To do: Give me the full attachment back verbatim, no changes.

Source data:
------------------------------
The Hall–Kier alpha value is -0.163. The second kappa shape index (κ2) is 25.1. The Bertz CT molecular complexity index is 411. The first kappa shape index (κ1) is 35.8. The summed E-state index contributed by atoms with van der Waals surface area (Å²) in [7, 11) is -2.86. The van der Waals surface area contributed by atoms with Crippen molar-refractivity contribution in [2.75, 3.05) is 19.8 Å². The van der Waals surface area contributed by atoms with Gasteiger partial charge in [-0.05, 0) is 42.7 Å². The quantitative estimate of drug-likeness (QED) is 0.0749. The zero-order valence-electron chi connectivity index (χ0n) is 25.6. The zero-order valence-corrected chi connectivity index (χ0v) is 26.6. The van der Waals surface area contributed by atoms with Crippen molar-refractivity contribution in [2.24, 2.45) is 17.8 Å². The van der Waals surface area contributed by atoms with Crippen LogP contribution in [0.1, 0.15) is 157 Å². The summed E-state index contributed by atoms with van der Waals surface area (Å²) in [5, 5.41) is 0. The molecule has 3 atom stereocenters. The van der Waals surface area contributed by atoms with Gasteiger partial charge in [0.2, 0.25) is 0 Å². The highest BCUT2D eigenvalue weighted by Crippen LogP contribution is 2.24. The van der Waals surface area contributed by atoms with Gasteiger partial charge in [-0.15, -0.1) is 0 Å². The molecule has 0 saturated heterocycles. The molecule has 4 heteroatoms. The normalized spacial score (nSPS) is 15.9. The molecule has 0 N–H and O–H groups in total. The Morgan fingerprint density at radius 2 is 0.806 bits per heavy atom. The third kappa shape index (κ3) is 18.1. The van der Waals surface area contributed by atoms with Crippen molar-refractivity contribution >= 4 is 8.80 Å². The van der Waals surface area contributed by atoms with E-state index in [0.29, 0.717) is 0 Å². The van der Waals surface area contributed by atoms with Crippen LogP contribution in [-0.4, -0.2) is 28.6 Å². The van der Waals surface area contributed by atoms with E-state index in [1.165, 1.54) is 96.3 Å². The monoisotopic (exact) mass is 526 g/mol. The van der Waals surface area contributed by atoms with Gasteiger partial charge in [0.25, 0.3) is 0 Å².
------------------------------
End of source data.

The Hall–Kier alpha value is -0.163. The second kappa shape index (κ2) is 25.1. The Bertz CT molecular complexity index is 411. The first kappa shape index (κ1) is 35.8. The summed E-state index contributed by atoms with van der Waals surface area (Å²) in [7, 11) is -2.86. The van der Waals surface area contributed by atoms with Crippen molar-refractivity contribution in [2.75, 3.05) is 19.8 Å². The van der Waals surface area contributed by atoms with Gasteiger partial charge in [-0.05, 0) is 42.7 Å². The quantitative estimate of drug-likeness (QED) is 0.0749. The zero-order valence-electron chi connectivity index (χ0n) is 25.6. The zero-order valence-corrected chi connectivity index (χ0v) is 26.6. The van der Waals surface area contributed by atoms with Crippen molar-refractivity contribution in [2.24, 2.45) is 17.8 Å². The van der Waals surface area contributed by atoms with Crippen LogP contribution in [0.1, 0.15) is 157 Å². The summed E-state index contributed by atoms with van der Waals surface area (Å²) in [5, 5.41) is 0. The molecule has 3 atom stereocenters. The van der Waals surface area contributed by atoms with Gasteiger partial charge in [0.2, 0.25) is 0 Å². The highest BCUT2D eigenvalue weighted by Crippen LogP contribution is 2.24. The van der Waals surface area contributed by atoms with Gasteiger partial charge in [-0.15, -0.1) is 0 Å². The molecule has 0 saturated heterocycles. The molecule has 4 heteroatoms. The normalized spacial score (nSPS) is 15.9. The molecule has 0 N–H and O–H groups in total. The Morgan fingerprint density at radius 2 is 0.806 bits per heavy atom. The third kappa shape index (κ3) is 18.1. The van der Waals surface area contributed by atoms with Crippen molar-refractivity contribution >= 4 is 8.80 Å². The van der Waals surface area contributed by atoms with E-state index in [0.29, 0.717) is 0 Å². The van der Waals surface area contributed by atoms with Crippen LogP contribution in [-0.4, -0.2) is 28.6 Å². The van der Waals surface area contributed by atoms with E-state index in [1.165, 1.54) is 96.3 Å². The monoisotopic (exact) mass is 526 g/mol. The van der Waals surface area contributed by atoms with Gasteiger partial charge in [0.25, 0.3) is 0 Å².